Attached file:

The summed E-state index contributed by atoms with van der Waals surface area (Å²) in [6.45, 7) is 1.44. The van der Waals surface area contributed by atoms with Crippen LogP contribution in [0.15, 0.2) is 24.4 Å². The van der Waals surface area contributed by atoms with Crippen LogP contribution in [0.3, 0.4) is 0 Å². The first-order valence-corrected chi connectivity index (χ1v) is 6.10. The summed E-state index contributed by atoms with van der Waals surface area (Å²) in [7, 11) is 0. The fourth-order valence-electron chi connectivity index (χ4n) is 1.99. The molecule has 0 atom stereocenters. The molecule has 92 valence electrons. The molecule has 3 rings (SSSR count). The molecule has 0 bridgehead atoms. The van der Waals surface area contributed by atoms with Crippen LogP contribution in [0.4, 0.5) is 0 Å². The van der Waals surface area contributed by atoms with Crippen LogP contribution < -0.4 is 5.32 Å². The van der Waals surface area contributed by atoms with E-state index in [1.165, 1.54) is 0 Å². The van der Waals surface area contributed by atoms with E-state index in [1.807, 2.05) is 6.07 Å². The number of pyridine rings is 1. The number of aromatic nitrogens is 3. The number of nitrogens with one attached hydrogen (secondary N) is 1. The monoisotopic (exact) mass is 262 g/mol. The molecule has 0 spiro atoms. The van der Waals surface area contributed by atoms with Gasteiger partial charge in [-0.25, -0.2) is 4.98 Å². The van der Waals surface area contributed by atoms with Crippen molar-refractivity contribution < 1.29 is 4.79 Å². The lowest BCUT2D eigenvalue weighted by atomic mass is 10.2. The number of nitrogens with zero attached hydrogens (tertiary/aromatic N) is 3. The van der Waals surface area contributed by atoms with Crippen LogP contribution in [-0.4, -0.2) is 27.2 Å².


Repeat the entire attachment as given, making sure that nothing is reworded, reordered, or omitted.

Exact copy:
The summed E-state index contributed by atoms with van der Waals surface area (Å²) in [6.45, 7) is 1.44. The van der Waals surface area contributed by atoms with Crippen LogP contribution in [0.15, 0.2) is 24.4 Å². The van der Waals surface area contributed by atoms with Crippen LogP contribution in [0.3, 0.4) is 0 Å². The first-order valence-corrected chi connectivity index (χ1v) is 6.10. The summed E-state index contributed by atoms with van der Waals surface area (Å²) in [7, 11) is 0. The fourth-order valence-electron chi connectivity index (χ4n) is 1.99. The molecule has 0 atom stereocenters. The molecule has 92 valence electrons. The molecule has 3 rings (SSSR count). The molecule has 0 bridgehead atoms. The van der Waals surface area contributed by atoms with Crippen LogP contribution in [0.4, 0.5) is 0 Å². The van der Waals surface area contributed by atoms with Crippen LogP contribution < -0.4 is 5.32 Å². The van der Waals surface area contributed by atoms with E-state index in [1.165, 1.54) is 0 Å². The van der Waals surface area contributed by atoms with E-state index in [1.807, 2.05) is 6.07 Å². The number of pyridine rings is 1. The number of aromatic nitrogens is 3. The number of nitrogens with one attached hydrogen (secondary N) is 1. The monoisotopic (exact) mass is 262 g/mol. The molecule has 0 spiro atoms. The van der Waals surface area contributed by atoms with Gasteiger partial charge in [-0.25, -0.2) is 4.98 Å². The van der Waals surface area contributed by atoms with Crippen molar-refractivity contribution < 1.29 is 4.79 Å². The lowest BCUT2D eigenvalue weighted by atomic mass is 10.2. The number of nitrogens with zero attached hydrogens (tertiary/aromatic N) is 3. The van der Waals surface area contributed by atoms with Crippen LogP contribution in [-0.4, -0.2) is 27.2 Å².